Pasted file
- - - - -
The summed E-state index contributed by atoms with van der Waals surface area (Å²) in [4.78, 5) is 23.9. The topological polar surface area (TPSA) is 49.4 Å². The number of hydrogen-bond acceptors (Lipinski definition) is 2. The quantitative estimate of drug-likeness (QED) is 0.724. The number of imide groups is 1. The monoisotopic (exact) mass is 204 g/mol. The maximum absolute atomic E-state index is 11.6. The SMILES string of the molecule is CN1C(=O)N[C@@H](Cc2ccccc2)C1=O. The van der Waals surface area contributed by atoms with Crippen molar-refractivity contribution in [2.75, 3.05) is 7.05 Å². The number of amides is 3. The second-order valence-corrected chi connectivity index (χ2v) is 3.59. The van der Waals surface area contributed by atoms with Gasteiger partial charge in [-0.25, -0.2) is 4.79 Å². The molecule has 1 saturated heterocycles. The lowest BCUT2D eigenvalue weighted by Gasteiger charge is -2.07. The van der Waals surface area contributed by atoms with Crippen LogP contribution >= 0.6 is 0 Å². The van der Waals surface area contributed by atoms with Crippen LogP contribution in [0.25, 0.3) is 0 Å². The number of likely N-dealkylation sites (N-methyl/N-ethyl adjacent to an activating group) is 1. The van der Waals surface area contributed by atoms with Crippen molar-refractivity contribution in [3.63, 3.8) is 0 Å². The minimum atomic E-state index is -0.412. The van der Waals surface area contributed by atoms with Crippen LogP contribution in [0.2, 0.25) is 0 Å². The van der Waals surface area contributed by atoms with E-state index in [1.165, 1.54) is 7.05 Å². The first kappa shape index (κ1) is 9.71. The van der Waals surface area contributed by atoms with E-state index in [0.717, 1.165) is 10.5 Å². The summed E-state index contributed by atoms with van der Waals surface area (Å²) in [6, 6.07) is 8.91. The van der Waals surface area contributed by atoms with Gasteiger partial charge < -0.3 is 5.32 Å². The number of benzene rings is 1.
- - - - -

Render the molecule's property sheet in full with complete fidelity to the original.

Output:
The summed E-state index contributed by atoms with van der Waals surface area (Å²) in [4.78, 5) is 23.9. The topological polar surface area (TPSA) is 49.4 Å². The number of hydrogen-bond acceptors (Lipinski definition) is 2. The quantitative estimate of drug-likeness (QED) is 0.724. The number of imide groups is 1. The monoisotopic (exact) mass is 204 g/mol. The maximum absolute atomic E-state index is 11.6. The SMILES string of the molecule is CN1C(=O)N[C@@H](Cc2ccccc2)C1=O. The van der Waals surface area contributed by atoms with Crippen molar-refractivity contribution in [2.75, 3.05) is 7.05 Å². The number of amides is 3. The second-order valence-corrected chi connectivity index (χ2v) is 3.59. The van der Waals surface area contributed by atoms with Gasteiger partial charge in [-0.25, -0.2) is 4.79 Å². The molecule has 1 saturated heterocycles. The lowest BCUT2D eigenvalue weighted by Gasteiger charge is -2.07. The van der Waals surface area contributed by atoms with Crippen LogP contribution >= 0.6 is 0 Å². The van der Waals surface area contributed by atoms with Crippen LogP contribution in [0.25, 0.3) is 0 Å². The number of likely N-dealkylation sites (N-methyl/N-ethyl adjacent to an activating group) is 1. The van der Waals surface area contributed by atoms with Crippen molar-refractivity contribution in [3.63, 3.8) is 0 Å². The minimum atomic E-state index is -0.412. The van der Waals surface area contributed by atoms with Crippen LogP contribution in [0.2, 0.25) is 0 Å². The van der Waals surface area contributed by atoms with E-state index in [1.165, 1.54) is 7.05 Å². The first kappa shape index (κ1) is 9.71. The van der Waals surface area contributed by atoms with E-state index in [0.717, 1.165) is 10.5 Å². The summed E-state index contributed by atoms with van der Waals surface area (Å²) in [6, 6.07) is 8.91. The van der Waals surface area contributed by atoms with Gasteiger partial charge < -0.3 is 5.32 Å². The number of benzene rings is 1.